This panel will consider attempts by eugenicists in this country and elsewhere to place value on biological or supposed biological differences.  Early twentieth-century programs to sterilize the “unfit” in this country are now the subjects of official apologies in several states.  Yet the spread of genetic testing, new reproductive technologies,  and inexpensive DNA sequencing threatens to allow a resurgence of “selective” reproduction in many countries. This panel would address the history of eugenics, its intersections with scientific racism, and its possible resurgence today with the Human Genome Projects.

UPDATE: Read Michael Shapiro’s comments on the recent packed-house event!  “Richard Lewontin, a Harvard biologist and geneticist, ended his presentation by saying, “Buyer beware.”  As the final speaker in the Feinberg Family Distinguished Lecture Series panel “Unnatural Selection: Eugenics, Race, and Ideas of Biological Value,” he was arguing that people have been led to believe that genes determine our traits, and that simply is not true.  He conceded that genes do influence some traits, but cautioned that there are many other factors, like environment and randomness, to consider.  Keeping with the theme of the panel, he was arguing that genetics is the eugenics of today.  To this day, many people believe that our bloodlines make us who we are and eugenics was the “scientization” of that idea in the nineteenth and early twentieth centuries, and genetics is the “scientization” of that idea today. But science tends to simplify complex phenomena in sometimes dangerous ways.  Fortunately, for those at the panel, eugenics had already been explained.  For that we had the first two presenters.”  READ MORE

Michael Shapiro is a Ph.D. candidate in the Department of History.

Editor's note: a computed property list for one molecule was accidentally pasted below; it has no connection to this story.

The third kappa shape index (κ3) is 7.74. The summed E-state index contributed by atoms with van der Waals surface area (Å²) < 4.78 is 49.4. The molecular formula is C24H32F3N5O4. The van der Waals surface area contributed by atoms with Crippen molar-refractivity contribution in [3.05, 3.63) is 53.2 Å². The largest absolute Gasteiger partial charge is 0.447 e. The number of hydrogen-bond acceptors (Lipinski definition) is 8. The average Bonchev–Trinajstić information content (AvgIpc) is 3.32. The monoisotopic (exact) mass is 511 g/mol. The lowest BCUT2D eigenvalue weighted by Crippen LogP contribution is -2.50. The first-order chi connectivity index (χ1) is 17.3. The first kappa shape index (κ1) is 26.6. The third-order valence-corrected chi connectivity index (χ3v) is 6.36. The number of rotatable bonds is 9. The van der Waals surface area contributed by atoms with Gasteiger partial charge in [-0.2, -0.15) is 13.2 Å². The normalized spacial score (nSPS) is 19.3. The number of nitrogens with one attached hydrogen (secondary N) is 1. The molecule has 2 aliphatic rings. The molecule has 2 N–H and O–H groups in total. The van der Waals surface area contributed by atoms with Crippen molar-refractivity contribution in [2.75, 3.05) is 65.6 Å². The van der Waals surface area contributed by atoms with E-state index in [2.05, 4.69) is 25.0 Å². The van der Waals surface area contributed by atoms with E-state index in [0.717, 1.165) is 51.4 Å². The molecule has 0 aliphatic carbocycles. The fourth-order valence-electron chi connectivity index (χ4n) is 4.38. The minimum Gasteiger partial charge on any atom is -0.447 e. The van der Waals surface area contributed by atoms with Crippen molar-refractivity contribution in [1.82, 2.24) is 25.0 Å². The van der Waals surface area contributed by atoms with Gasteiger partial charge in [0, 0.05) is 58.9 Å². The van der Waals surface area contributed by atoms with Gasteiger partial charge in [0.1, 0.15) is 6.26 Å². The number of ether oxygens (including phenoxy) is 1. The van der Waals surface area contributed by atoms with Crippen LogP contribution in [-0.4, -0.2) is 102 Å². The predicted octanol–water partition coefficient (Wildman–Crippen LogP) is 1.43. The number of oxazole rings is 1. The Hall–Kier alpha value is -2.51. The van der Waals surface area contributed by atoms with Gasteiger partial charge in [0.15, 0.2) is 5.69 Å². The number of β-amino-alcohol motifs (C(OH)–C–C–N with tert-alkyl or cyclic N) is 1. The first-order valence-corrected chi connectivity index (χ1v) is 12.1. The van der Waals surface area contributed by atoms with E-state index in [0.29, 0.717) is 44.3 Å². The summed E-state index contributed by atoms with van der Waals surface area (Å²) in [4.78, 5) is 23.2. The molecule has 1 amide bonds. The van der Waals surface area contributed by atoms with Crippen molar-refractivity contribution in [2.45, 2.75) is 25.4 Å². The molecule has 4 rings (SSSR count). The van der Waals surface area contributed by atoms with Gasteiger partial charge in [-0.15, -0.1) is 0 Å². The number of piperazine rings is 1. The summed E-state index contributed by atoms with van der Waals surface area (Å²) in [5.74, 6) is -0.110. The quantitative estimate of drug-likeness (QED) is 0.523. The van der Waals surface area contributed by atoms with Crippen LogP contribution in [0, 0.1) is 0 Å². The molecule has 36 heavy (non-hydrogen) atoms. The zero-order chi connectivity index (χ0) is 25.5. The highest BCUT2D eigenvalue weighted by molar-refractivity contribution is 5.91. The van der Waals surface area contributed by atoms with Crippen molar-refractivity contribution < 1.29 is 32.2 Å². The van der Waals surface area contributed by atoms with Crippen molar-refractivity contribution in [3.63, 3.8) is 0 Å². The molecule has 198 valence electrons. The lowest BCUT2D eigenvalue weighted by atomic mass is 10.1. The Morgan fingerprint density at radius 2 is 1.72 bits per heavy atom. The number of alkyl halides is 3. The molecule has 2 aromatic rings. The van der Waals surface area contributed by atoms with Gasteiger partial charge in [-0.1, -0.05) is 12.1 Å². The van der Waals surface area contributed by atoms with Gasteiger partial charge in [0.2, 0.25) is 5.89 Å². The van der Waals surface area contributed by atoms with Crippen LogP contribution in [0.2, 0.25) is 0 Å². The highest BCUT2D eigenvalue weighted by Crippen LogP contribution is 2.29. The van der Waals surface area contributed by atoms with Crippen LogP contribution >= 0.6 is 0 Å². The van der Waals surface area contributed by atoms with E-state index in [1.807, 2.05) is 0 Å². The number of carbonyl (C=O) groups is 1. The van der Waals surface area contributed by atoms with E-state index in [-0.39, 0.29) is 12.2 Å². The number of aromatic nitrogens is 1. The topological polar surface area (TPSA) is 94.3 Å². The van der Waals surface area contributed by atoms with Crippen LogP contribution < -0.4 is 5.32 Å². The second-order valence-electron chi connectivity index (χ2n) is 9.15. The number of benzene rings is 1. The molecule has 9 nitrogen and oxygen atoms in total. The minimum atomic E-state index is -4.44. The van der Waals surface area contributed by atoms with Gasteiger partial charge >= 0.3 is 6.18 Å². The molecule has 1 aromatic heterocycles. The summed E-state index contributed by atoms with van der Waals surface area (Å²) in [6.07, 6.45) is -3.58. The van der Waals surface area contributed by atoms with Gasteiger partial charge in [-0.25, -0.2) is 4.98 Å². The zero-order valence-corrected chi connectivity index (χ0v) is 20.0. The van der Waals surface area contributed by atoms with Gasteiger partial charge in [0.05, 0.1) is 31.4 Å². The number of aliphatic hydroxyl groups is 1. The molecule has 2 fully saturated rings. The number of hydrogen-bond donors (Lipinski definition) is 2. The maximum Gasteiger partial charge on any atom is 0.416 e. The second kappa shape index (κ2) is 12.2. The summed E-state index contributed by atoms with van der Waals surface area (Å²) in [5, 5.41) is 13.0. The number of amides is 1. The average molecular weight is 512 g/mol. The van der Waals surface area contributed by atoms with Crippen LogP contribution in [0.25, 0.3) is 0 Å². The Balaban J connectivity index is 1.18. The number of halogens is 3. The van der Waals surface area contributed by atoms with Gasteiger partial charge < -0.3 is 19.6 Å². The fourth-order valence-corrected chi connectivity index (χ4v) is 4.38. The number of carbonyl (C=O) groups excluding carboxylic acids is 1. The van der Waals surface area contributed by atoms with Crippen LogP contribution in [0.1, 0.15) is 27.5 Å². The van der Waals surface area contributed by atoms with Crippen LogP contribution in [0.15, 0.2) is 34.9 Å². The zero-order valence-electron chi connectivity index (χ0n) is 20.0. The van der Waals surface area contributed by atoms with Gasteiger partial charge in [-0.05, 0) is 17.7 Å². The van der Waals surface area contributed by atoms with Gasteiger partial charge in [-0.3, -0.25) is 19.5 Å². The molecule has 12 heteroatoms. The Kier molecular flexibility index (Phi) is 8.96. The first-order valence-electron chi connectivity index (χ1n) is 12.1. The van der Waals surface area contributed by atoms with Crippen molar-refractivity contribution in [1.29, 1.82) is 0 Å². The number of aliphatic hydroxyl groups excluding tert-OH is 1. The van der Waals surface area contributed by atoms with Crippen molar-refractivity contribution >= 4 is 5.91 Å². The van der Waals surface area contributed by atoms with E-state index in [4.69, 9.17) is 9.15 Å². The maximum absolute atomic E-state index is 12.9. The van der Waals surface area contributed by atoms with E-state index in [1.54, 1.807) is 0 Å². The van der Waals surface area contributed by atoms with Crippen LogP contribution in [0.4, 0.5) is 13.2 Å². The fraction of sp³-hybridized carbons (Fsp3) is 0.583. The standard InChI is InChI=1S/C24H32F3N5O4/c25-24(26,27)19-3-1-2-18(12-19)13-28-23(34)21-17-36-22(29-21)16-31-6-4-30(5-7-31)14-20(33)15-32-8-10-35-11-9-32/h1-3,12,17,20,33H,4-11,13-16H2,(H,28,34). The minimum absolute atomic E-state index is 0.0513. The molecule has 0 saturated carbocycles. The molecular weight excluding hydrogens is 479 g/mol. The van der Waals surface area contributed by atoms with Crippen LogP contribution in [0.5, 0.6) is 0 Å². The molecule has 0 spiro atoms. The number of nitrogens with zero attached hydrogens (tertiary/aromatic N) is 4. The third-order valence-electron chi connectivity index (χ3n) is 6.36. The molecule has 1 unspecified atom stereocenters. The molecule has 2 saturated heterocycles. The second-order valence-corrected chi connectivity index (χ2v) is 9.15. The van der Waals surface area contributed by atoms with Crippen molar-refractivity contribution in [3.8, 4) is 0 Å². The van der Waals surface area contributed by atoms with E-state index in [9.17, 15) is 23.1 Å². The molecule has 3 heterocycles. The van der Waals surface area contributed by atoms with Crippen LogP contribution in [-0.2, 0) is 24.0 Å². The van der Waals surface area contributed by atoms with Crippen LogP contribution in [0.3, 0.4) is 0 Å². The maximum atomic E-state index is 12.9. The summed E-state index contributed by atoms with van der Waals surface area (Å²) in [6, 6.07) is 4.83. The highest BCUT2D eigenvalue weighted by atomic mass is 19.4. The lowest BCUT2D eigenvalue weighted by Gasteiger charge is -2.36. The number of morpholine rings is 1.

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What is She Worth? How (or How Not) to Value a Woman’s Life

Tuesday, August 19th, 2008

6_eugenics_motherchild.jpg Wednesday, October 22, 7:30 p,m., The Commons, 2nd floor, Studio Arts Building
NANCY FOLBRE, Professor of Economics, UMass Amherst; author, Valuing Children: Rethinking the Economics of the Family

How Much are You Worth? How (or How Not) to Value a Human Life.

From Professor Folbre: “This presentation will recount a history of efforts to estimate the value of human lives, ranging from early nineteenth century economic debates through the development of wrongful death suits and life insurance to the Feinberg Commission ‘s decisions regarding public compensation for the families of victims of 9/11. Gender differences play a surprisingly consistent role over this period.  Reluctance to value unpaid family work and lower projected lifetime earnings for most women typically lead to lower levels of compensation for the death of women compared to men. Exploration of this particular valuation issue illustrates the gender bias deeply embedded in conventional economic accounting frameworks.”